Because of Aphrodite   ~ from Liddell-Scott-Jones, βάλλω (ballō)   The force with which something can be thrown, the release, the sweep of arm and wrist—a javelin in games, a heavy spear in combat, or battering blows of winds, and these gusts, too: rain, desire, wildfire’s roaring, fear, and fast-falling stone- cold night in lands of bone- hard darkness and screaming storm blasts that freeze the blood.   But in… Read more

The Epic Cycle, by Lanah Koelle

Rage fuels the taut tendons Pulsing contempt As he slays each pathetic competitor. Past the dragging herd— Ankles streaked with oil, raw knees, Thighs like giant oars spearing the air— He sails forth A body cultivated and primed. He rejects all costumes, every gear, the very idea of brakes. In his arms, unrealized potential Knuckles at ease, grazing the bars. Watching the speeding silhouette I know, He would rather die… Read more

Cypresses: Three poems by Carol Rumens

Cypresses for Greg Nagy   Slim shadows, ragged, slightly deformed, not tall, they were green young athletes once, who, lacking physique and horse-sense, killed themselves when they jumped on the turn in the chariot-race. And now they wait for the ferry, puzzling where between life and death they are, almost persuaded they’ve hit the ground running.     Anisychia   Death’s little wild friend, chattering Anisychia, already my courier, pushing… Read more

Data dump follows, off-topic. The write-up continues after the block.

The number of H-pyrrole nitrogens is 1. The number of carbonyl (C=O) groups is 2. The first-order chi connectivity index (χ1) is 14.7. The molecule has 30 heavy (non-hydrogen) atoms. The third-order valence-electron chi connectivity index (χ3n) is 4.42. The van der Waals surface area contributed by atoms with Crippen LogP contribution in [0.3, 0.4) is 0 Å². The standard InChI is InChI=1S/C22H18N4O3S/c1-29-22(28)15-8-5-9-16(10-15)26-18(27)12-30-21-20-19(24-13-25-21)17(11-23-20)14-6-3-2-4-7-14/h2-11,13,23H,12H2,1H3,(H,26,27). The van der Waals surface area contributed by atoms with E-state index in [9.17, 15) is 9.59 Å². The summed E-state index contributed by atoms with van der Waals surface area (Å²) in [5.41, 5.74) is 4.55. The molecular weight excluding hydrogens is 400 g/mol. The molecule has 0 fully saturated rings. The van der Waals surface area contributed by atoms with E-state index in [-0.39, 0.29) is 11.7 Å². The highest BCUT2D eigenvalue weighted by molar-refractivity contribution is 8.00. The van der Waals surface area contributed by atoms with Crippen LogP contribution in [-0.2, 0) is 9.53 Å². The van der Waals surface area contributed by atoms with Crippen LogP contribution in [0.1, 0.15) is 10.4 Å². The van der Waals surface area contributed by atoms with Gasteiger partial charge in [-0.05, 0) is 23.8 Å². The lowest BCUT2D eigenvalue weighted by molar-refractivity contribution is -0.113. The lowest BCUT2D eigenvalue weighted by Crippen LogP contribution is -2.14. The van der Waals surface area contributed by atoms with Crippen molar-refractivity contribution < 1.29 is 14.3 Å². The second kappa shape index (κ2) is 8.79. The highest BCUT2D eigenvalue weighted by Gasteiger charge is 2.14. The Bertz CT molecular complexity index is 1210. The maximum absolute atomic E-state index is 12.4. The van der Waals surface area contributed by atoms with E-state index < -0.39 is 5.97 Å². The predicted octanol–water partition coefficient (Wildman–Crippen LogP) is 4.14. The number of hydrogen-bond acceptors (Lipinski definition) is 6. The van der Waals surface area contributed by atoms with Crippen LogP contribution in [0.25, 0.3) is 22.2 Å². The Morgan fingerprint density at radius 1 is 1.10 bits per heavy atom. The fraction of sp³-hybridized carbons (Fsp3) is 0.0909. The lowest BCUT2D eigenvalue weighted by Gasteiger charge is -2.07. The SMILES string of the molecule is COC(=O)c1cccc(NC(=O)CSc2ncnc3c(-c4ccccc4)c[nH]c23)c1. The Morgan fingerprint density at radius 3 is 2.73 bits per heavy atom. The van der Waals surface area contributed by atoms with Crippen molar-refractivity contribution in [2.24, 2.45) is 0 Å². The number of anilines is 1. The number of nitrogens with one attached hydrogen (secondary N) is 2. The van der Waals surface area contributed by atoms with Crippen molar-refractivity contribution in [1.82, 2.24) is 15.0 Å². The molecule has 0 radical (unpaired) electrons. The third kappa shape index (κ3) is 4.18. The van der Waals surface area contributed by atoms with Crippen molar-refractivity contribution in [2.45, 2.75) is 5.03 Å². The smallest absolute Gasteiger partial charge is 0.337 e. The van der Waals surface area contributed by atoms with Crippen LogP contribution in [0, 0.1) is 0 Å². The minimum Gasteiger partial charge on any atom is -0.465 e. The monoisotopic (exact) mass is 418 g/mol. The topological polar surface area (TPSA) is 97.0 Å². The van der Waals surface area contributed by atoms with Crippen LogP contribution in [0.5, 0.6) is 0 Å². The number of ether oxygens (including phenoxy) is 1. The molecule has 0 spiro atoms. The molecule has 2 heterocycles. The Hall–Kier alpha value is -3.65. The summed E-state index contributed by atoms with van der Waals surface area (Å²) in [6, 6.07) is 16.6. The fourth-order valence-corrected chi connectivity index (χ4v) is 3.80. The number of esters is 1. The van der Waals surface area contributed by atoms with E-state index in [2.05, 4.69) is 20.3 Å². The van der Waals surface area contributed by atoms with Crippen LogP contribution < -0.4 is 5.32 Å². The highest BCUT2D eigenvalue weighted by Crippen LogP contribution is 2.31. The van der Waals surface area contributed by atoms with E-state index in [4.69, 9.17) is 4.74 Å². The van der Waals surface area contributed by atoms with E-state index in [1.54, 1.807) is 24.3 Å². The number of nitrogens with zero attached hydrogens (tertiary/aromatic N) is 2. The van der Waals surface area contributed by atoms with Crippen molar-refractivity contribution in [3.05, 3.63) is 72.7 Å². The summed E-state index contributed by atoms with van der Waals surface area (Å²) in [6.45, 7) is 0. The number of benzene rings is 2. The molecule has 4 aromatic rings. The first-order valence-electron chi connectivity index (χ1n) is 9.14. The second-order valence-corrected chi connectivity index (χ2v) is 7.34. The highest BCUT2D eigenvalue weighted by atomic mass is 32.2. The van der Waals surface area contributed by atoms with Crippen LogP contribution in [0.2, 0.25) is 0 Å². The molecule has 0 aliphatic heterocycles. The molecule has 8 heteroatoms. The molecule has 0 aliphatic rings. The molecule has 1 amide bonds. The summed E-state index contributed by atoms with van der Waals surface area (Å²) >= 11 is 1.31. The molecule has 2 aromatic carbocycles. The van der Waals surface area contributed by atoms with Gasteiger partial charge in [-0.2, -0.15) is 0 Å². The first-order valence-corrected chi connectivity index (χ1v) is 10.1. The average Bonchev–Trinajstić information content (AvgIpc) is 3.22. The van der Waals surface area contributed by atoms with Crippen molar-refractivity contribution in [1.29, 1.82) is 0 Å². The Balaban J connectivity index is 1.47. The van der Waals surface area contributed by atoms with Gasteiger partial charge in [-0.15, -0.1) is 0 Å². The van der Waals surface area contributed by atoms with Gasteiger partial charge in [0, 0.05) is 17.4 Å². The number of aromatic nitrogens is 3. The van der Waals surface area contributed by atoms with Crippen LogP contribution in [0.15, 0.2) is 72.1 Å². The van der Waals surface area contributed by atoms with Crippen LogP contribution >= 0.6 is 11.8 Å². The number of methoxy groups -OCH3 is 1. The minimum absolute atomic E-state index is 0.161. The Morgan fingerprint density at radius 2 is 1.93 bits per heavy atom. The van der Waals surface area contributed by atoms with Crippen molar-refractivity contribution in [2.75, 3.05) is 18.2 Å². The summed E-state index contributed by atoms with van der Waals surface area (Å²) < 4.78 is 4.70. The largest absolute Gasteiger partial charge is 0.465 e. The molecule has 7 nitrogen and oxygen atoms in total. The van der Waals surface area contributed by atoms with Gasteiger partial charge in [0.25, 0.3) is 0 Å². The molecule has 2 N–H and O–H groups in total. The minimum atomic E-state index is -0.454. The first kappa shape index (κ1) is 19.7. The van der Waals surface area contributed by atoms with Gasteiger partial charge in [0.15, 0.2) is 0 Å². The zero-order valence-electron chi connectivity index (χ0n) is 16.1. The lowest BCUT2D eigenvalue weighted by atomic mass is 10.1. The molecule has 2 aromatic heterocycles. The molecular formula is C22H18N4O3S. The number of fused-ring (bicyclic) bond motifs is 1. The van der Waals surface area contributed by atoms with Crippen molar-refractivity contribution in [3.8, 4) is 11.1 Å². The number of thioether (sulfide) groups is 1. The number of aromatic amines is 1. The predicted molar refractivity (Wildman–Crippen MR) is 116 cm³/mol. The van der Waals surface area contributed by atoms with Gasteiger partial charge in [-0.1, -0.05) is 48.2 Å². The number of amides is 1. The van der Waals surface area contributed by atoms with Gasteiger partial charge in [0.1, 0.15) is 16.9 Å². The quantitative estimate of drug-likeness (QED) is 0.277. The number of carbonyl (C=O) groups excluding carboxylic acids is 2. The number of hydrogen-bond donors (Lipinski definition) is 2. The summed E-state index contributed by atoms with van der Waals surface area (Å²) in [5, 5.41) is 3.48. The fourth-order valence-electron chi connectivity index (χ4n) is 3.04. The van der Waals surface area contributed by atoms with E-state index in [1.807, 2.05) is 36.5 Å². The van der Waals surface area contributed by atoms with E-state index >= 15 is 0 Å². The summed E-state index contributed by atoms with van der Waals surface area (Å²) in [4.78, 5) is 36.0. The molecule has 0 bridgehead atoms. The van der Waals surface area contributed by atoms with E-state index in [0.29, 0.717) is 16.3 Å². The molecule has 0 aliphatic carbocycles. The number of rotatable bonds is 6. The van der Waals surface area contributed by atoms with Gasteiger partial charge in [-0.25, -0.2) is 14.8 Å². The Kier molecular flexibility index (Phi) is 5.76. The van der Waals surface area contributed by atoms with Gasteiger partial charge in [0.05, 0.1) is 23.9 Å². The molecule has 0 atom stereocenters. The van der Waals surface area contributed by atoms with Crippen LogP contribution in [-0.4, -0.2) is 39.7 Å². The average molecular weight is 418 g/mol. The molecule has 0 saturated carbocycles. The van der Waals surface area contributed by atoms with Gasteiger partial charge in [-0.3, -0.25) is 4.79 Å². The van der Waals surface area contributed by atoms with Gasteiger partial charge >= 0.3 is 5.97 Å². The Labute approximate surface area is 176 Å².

I am telling you with utter openness, by Osip Mandelshtam

  Ma voix aigre et fausse… P. Verlaine I’m telling you with utter Openness: All’s sheer fancy, sherry-frenzy, Dearest. Where earlier to a Hellene Beauty shone, There dark holes exposed to me A deep shame. Ancient Greeks they once filched Helen over the sea. On the lips with salty foam they stroke me. And the emptiness will dab me On the lips, The penury will give me the finger Austerеly.… Read more

Mandelshtam’s Greek Bees: Five poems by Reginald Gibbons

We present here five poems by Reginald Gibbons from his cycle “Dark Honey” (Last Lake, 2016), engaging in conversation with the poetry of Osip Mandelshtam. The final poem of the cycle, “For your sweet joy, take,” is a close rendering of a poem by Mandelshtam, in which the poet gives to his love a necklace of dead bees, who turned honey into sun. “Mandelshtam’s Greek bees” reflects on the same… Read more

Psyche-Life: Two poems by Carol Rumens

‘When Psyche-life follows Persephone…’   When, through translucent forest, Psyche-life follows Persephone down into the dark, a sightless swallow flings itself in her path with angry tenderness, and a twig in leaf.   The shades rush round to greet the visitor. They cry their miseries to a new-found friend and wring their feeble hands in bewilderment and timid longing, stretching out to her.   One offers her a mirror, one,… Read more

Divining Greek

By way of introduction into the subject of Mandelshtam’s connection with ancient Greece, we publish here an excerpt from the memoirs of Konstantin Mochulsky, Mandelshtam’s Greek tutor (The Crisis of Imagination: Articles, Essays, Portraits). “In 1912 Osip Emilievich began his studies at the Department of Philology of the Petersburg University. He needed to pass a Greek exam, and I offered him my help. He would come to lessons monstrously late,… Read more